Designing solar panels in checkerboard lines increases their ability to absorb light by 125 per cent, a new study says.
… Read More
Researchers say the breakthrough could lead to the production of thinner, lighter and more flexible solar panels that could be used to power more homes and be used in a wider range of products.
The study — led by researchers from the University of York and conducted in partnership with NOVA University of Lisbon (CENIMAT-i3N) — investigated how different surface designs impacted on the absorption of sunlight in solar cells, which put together form solar panels.
Scientists found that the checkerboard design improved diffraction, which enhanced the probability of light being absorbed which is then used to create electricity.
The renewable energy sector is constantly looking for new ways to boost the light absorption of solar cells in lightweight materials that can be used in products from roof tiles to
Researchers working to maximize solar panel efficiency said layering advanced materials atop traditional silicon is a promising path to eke more energy out of sunlight. A new study shows that by using a precisely controlled fabrication process, researchers can produce multilayered solar panels with the potential to be 1.5 times more efficient than traditional silicon panels.
… Read More
The results of the study led by University of Illinois Urbana-Champaign engineer Minjoo Larry Lee are published in the journal Cell Reports Physical Sciences.
“Silicon solar panels are prevalent because they are affordable and can convert a little over 20% of the sun’s light into usable electricity,” said Lee, a professor of electrical and computer engineering and Holonyak Micro and Nanotechnology Lab affiliate. “However, just like silicon computer chips, silicon solar cells are reaching the limit of their abilities, so finding a way to increase efficiency is attractive to energy providers and consumers.”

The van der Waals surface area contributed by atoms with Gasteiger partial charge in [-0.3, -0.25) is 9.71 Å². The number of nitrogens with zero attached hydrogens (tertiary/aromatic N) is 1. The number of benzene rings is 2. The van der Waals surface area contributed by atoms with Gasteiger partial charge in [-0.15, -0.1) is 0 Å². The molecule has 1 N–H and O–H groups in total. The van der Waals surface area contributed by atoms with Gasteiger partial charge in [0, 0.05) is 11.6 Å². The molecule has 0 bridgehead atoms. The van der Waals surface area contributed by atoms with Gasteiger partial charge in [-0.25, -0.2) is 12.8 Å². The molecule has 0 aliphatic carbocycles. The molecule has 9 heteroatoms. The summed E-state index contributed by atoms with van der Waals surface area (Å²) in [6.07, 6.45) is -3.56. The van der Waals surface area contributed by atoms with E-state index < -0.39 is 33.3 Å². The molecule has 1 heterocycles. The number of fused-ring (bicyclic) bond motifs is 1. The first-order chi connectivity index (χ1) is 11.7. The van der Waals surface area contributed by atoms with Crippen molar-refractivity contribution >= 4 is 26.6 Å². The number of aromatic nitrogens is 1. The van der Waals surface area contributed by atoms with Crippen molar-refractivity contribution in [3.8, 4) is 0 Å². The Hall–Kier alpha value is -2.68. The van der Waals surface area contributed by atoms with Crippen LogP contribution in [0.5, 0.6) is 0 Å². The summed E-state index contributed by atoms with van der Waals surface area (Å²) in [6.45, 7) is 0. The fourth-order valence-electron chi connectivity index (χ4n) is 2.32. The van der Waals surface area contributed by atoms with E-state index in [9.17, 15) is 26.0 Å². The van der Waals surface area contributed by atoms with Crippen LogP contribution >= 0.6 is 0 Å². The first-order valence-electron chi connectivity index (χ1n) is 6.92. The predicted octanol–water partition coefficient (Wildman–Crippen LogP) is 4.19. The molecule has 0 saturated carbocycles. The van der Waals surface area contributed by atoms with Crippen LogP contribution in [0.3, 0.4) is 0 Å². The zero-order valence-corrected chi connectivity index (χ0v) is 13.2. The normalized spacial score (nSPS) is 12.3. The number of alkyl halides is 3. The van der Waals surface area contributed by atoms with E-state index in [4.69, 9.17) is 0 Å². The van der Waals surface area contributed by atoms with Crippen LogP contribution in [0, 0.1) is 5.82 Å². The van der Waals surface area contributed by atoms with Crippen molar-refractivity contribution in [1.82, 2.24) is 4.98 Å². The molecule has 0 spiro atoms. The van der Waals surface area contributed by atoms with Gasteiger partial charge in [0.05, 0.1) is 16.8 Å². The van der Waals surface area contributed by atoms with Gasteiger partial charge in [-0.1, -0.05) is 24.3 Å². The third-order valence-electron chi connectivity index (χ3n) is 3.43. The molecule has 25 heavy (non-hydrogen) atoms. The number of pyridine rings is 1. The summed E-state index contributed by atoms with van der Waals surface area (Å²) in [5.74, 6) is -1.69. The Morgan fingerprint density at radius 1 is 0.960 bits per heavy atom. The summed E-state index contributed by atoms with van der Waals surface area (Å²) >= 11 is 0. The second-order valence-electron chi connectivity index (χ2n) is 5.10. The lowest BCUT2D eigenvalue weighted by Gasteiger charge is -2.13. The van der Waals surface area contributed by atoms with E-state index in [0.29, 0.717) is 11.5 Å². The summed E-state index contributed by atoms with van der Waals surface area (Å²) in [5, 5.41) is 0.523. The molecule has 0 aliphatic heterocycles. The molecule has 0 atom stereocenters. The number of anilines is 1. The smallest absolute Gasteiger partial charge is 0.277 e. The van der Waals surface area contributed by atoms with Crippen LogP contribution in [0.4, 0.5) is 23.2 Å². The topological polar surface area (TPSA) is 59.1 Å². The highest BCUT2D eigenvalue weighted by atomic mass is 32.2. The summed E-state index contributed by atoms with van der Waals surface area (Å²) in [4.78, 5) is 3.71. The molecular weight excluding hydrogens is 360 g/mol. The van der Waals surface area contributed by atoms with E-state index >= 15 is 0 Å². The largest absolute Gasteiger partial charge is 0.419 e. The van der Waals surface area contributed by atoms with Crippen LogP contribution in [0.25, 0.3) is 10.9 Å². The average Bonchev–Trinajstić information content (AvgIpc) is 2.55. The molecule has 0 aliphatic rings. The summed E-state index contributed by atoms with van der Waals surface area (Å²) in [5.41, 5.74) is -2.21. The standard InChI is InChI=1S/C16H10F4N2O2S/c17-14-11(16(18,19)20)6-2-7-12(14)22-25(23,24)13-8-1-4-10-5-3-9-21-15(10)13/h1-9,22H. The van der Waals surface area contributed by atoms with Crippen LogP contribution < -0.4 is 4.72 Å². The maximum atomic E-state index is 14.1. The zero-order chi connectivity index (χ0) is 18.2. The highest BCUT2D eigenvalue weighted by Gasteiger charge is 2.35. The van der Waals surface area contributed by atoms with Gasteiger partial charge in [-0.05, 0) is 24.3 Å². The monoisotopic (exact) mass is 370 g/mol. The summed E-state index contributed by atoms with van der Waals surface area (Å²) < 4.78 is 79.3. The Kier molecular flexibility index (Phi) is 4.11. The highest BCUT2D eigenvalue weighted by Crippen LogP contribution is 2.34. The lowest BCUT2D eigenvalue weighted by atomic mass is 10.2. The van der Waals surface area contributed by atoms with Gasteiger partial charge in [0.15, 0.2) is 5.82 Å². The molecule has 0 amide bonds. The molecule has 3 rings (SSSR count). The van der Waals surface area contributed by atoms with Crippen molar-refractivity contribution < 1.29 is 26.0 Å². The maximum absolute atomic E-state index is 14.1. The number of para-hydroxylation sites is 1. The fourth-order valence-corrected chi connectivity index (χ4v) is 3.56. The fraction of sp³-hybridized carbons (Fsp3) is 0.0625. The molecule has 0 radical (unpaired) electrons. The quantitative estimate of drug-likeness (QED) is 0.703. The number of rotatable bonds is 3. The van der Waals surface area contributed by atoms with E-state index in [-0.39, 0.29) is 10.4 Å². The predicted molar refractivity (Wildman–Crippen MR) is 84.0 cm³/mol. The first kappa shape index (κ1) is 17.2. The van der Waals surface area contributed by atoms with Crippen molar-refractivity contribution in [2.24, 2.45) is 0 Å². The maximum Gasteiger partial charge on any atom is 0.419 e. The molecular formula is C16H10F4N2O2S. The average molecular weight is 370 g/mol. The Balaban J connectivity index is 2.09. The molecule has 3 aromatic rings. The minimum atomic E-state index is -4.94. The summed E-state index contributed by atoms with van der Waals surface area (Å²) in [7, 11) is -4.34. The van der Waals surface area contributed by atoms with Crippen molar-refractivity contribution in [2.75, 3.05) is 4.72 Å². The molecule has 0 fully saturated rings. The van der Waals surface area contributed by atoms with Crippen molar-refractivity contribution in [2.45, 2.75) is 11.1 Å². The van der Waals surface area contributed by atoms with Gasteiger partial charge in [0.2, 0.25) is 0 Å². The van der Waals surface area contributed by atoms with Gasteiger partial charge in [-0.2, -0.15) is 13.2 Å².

Hybrid systems of floating solar panels and hydropower plants may hold the technical potential to produce a significant portion of the electricity generated annually across the globe, according to an analysis by researchers at the U.S. Department of Energy’s National Renewable Energy Laboratory (NREL).
… Read More
The researchers estimate that adding floating solar panels to bodies of water that are already home to hydropower stations could produce as much as 7.6 terawatts of potential power a year from the solar PV systems alone, or about 10,600 terawatt-hours of potential annual generation. Those figures do not include the amount generated from hydropower.
For comparison, global final electricity consumption was just over 22,300 terawatt-hours in 2018, the most recent year for which statistics are available, according to the International Energy Agency.
“This is really optimistic,” said Nathan Lee, a researcher with NREL’s Integrated Decision Support group and lead author of a new paper published